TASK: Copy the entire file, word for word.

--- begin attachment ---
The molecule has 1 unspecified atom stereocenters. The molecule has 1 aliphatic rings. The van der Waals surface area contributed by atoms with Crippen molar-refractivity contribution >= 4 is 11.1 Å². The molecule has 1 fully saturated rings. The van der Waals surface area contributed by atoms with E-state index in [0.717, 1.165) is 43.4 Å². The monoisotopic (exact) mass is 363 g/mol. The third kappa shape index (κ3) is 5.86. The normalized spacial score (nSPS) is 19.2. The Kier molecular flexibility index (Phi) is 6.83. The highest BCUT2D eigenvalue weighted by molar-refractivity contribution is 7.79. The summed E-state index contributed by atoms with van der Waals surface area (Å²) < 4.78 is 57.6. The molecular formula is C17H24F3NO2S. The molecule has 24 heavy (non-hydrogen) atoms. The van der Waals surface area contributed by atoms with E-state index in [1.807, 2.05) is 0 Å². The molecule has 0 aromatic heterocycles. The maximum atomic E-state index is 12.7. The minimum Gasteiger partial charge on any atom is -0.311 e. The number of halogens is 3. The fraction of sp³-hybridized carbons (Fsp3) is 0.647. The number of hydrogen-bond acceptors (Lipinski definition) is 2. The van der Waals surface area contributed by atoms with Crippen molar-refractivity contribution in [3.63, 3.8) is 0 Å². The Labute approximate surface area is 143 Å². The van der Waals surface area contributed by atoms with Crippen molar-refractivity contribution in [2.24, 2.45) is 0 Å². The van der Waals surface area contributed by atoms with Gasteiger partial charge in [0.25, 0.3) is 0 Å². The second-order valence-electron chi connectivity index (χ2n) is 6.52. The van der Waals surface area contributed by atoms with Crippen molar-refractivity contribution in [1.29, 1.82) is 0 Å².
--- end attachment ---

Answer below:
The molecule has 1 unspecified atom stereocenters. The molecule has 1 aliphatic rings. The van der Waals surface area contributed by atoms with Crippen molar-refractivity contribution >= 4 is 11.1 Å². The molecule has 1 fully saturated rings. The van der Waals surface area contributed by atoms with E-state index in [0.717, 1.165) is 43.4 Å². The monoisotopic (exact) mass is 363 g/mol. The third kappa shape index (κ3) is 5.86. The normalized spacial score (nSPS) is 19.2. The Kier molecular flexibility index (Phi) is 6.83. The highest BCUT2D eigenvalue weighted by molar-refractivity contribution is 7.79. The summed E-state index contributed by atoms with van der Waals surface area (Å²) < 4.78 is 57.6. The molecular formula is C17H24F3NO2S. The molecule has 24 heavy (non-hydrogen) atoms. The van der Waals surface area contributed by atoms with E-state index in [1.807, 2.05) is 0 Å². The molecule has 0 aromatic heterocycles. The maximum atomic E-state index is 12.7. The minimum Gasteiger partial charge on any atom is -0.311 e. The number of halogens is 3. The fraction of sp³-hybridized carbons (Fsp3) is 0.647. The number of hydrogen-bond acceptors (Lipinski definition) is 2. The van der Waals surface area contributed by atoms with Crippen molar-refractivity contribution in [3.63, 3.8) is 0 Å². The Labute approximate surface area is 143 Å². The van der Waals surface area contributed by atoms with Crippen molar-refractivity contribution in [2.24, 2.45) is 0 Å². The van der Waals surface area contributed by atoms with Gasteiger partial charge in [0.25, 0.3) is 0 Å². The second-order valence-electron chi connectivity index (χ2n) is 6.52. The van der Waals surface area contributed by atoms with Crippen molar-refractivity contribution in [1.29, 1.82) is 0 Å².